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Wednesday, May 12, 2021
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‘Capital Mums’ tells stories of culturally diverse mothers

Sonja Kama is a Canberra writer and mum to 14-month-old Victoria, and she is on a mission to tell stories of the lived experiences and wisdom of culturally diverse mothers in Canberra with her upcoming book, Capital Mums

Sonja has received an ACT Government grant to work with 50 Canberra mums from 50 different ethnic backgrounds to produce the book, which she hopes will showcase the beauty and universality of motherhood with a chorus of women’s voices and reveal honest insights into their lives, emotions, ambitions and challenges.

“I hope to celebrate diversity and the rich insights of Canberra mothers,” Sonja said. “After all, about 30% of people in Canberra were born outside of Australia.”

New mum Sonja has a culturally diverse upbringing herself. With New Zealand Maori heritage and a Vanuatu upbringing, she now lives in Canberra with her husband Bal, who is from the province of Simbu in Papua New Guinea.

Sonja said it was the traditional practices involved in her wedding in Papua New Guinea that inspired the book.

In Papua New Guinean culture, the ‘mothers’ (grandmas/aunties) of a new bride come together before the wedding and share their wisdom of being a wife and mum, to help the bride as she enters marriage and motherhood.

“As a new parent, far from family, I can really appreciate the value of sharing life lessons and experiences – especially as it relates to motherhood,” she said.

“This tradition made me interested in learning from the diverse experiences and traditions from mums of different cultures. “

Sonja said since becoming a mum, she’s noticed a gap in the available motherhood literature as most material represents the western perspective.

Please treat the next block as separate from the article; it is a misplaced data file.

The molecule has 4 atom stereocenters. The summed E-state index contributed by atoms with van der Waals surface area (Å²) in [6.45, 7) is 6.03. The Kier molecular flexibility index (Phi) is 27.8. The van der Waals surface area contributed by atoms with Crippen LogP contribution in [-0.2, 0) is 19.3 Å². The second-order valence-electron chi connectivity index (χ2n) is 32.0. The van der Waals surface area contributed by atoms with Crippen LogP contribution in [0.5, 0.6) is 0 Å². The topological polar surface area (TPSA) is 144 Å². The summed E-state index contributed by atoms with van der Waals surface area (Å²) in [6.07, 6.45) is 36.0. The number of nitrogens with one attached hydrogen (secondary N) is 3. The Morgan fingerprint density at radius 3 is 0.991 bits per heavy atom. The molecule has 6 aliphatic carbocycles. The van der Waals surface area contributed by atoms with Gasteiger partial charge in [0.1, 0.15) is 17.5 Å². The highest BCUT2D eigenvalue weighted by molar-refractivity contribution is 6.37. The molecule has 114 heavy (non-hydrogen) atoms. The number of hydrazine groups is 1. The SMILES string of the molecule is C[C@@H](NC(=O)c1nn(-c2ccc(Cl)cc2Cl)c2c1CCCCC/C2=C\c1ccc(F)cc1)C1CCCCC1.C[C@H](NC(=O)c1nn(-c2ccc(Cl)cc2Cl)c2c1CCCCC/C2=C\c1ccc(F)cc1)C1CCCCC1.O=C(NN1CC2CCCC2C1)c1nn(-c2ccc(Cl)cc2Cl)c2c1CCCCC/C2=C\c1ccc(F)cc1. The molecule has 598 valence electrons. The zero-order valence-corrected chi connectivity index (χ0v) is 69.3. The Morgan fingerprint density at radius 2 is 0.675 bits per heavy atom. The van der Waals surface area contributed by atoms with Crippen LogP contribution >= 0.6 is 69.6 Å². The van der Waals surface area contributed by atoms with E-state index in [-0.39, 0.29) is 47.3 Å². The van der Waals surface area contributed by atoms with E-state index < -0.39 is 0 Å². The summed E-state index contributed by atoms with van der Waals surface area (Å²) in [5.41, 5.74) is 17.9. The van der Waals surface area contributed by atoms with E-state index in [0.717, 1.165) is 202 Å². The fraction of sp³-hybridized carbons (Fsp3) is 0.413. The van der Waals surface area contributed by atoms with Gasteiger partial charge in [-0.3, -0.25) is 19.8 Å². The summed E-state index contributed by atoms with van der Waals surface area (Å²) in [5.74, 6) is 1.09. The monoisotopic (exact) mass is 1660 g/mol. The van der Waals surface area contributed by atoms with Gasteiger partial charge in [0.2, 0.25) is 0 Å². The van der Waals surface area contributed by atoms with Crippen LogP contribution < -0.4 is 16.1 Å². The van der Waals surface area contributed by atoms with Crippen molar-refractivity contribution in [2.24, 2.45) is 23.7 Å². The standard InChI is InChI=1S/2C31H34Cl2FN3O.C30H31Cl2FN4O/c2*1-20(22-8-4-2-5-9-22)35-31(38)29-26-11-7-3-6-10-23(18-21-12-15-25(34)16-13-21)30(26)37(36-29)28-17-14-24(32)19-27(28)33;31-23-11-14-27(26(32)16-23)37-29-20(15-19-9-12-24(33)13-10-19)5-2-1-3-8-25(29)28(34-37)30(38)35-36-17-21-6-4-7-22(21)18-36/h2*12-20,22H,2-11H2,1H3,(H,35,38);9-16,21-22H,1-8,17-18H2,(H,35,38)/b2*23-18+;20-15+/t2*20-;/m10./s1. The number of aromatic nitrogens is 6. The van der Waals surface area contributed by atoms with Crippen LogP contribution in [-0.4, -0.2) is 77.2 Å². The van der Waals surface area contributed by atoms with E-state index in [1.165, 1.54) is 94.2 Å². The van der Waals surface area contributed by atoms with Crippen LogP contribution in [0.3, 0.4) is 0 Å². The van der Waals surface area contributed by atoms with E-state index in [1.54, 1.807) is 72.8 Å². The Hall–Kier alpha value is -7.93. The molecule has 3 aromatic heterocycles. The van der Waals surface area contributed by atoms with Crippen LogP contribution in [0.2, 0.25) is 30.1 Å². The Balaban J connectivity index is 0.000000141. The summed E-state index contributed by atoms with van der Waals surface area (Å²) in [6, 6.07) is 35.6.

She hopes her book will address this gap.

“Being raised in Vanuatu, I gained so much respect and admiration for how mothers raised their children.

“They don’t have all the baby books or blogs we have in Australia, or the white noise machines, lactation or sleep consultants, or disposable nappies.

“Yet the mums got on with life, overcame hardships, and the kids had the great outdoors as their playground.”

Sonja has connected with mums over Zoom during the lockdown and said she’s learned mothers want to tell their stories and hear from other mums.  

“So often, society doesn’t provide adequate space for mums to tell their stories, let alone the stories of women from different cultures.”

A Kenyan mum told Sonja having a child was her big wake-up call.

After three months on maternity leave, the woman returned to work and noticed a breastfeeding woman selling ground nuts on the roadside outside her work. For the first time she could identify with the woman and bought all her nuts, realising that the street vendor, just like her, had someone who was relying on her.

A Timor Leste woman told Sonja her tragic story of losing her mother to a postpartum haemorrhage.

She eventually moved to Canberra, had her own baby and experienced similar significant blood loss after delivery, but unlike her mother, she received high quality medical support and intervention.

A Finnish mother told Sonja that Finnish babies were given naps in prams outdoors even in minus-20-degree temperatures, such is their belief in the power of fresh air.

An Israeli mother of three daughters moved to Canberra and gained a better work and family life balance, free from the 45-hour work weeks and additional family pressures that were the norm in Israel.

A Bangladeshi mother of two spoke to Sonja about the support mums, regardless of economic situation, receive from their families.

“When you have a household to help you, you have time to focus on you and the baby’s sleep and nutrition,” she said.

Sonja said telling diverse stories was her way to contribute to the current conversation of racial and identity consciousness.

“I feel that my book is a simple but powerful example of celebrating and creating unity in diversity,” she said.

Sonja plans to launch her book in mid-2021 and hopes to build on the project with a blog and video series.

To find out more about the Capital Mums project, visit their Facebook page or email [email protected].

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